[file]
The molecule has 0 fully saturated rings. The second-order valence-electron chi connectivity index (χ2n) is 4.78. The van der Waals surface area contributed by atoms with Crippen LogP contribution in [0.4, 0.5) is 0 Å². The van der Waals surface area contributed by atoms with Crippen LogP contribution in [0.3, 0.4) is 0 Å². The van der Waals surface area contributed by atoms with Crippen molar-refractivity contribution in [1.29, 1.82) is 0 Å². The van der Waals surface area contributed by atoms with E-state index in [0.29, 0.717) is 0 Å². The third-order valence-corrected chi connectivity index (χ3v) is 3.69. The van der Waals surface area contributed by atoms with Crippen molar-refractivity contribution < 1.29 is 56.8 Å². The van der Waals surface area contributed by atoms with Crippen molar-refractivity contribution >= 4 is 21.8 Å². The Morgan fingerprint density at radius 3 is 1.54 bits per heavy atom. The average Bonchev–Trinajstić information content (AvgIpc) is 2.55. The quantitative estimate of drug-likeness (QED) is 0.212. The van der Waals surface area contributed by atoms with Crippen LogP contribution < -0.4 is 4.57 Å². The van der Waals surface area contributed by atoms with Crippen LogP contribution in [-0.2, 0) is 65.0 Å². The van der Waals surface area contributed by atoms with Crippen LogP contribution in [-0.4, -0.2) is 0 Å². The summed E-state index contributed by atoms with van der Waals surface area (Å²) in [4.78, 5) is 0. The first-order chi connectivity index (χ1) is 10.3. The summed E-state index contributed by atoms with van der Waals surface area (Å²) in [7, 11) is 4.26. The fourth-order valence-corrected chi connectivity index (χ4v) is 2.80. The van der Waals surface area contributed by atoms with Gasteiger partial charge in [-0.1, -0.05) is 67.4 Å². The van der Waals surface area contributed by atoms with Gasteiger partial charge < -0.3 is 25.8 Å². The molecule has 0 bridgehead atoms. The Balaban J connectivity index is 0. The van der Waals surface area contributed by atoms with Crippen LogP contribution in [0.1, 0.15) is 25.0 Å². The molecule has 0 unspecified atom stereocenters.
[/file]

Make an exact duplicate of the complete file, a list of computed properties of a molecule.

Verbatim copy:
The molecule has 0 fully saturated rings. The second-order valence-electron chi connectivity index (χ2n) is 4.78. The van der Waals surface area contributed by atoms with Crippen LogP contribution in [0.4, 0.5) is 0 Å². The van der Waals surface area contributed by atoms with Crippen LogP contribution in [0.3, 0.4) is 0 Å². The van der Waals surface area contributed by atoms with Crippen molar-refractivity contribution in [1.29, 1.82) is 0 Å². The van der Waals surface area contributed by atoms with E-state index in [0.29, 0.717) is 0 Å². The third-order valence-corrected chi connectivity index (χ3v) is 3.69. The van der Waals surface area contributed by atoms with Crippen molar-refractivity contribution < 1.29 is 56.8 Å². The van der Waals surface area contributed by atoms with Crippen molar-refractivity contribution >= 4 is 21.8 Å². The Morgan fingerprint density at radius 3 is 1.54 bits per heavy atom. The average Bonchev–Trinajstić information content (AvgIpc) is 2.55. The quantitative estimate of drug-likeness (QED) is 0.212. The van der Waals surface area contributed by atoms with Crippen LogP contribution < -0.4 is 4.57 Å². The van der Waals surface area contributed by atoms with Crippen LogP contribution in [-0.2, 0) is 65.0 Å². The van der Waals surface area contributed by atoms with Crippen LogP contribution in [-0.4, -0.2) is 0 Å². The summed E-state index contributed by atoms with van der Waals surface area (Å²) in [4.78, 5) is 0. The first-order chi connectivity index (χ1) is 10.3. The summed E-state index contributed by atoms with van der Waals surface area (Å²) in [7, 11) is 4.26. The fourth-order valence-corrected chi connectivity index (χ4v) is 2.80. The van der Waals surface area contributed by atoms with Gasteiger partial charge in [-0.1, -0.05) is 67.4 Å². The van der Waals surface area contributed by atoms with Gasteiger partial charge < -0.3 is 25.8 Å². The molecule has 0 bridgehead atoms. The Balaban J connectivity index is 0. The van der Waals surface area contributed by atoms with Crippen LogP contribution in [0.1, 0.15) is 25.0 Å². The molecule has 0 unspecified atom stereocenters.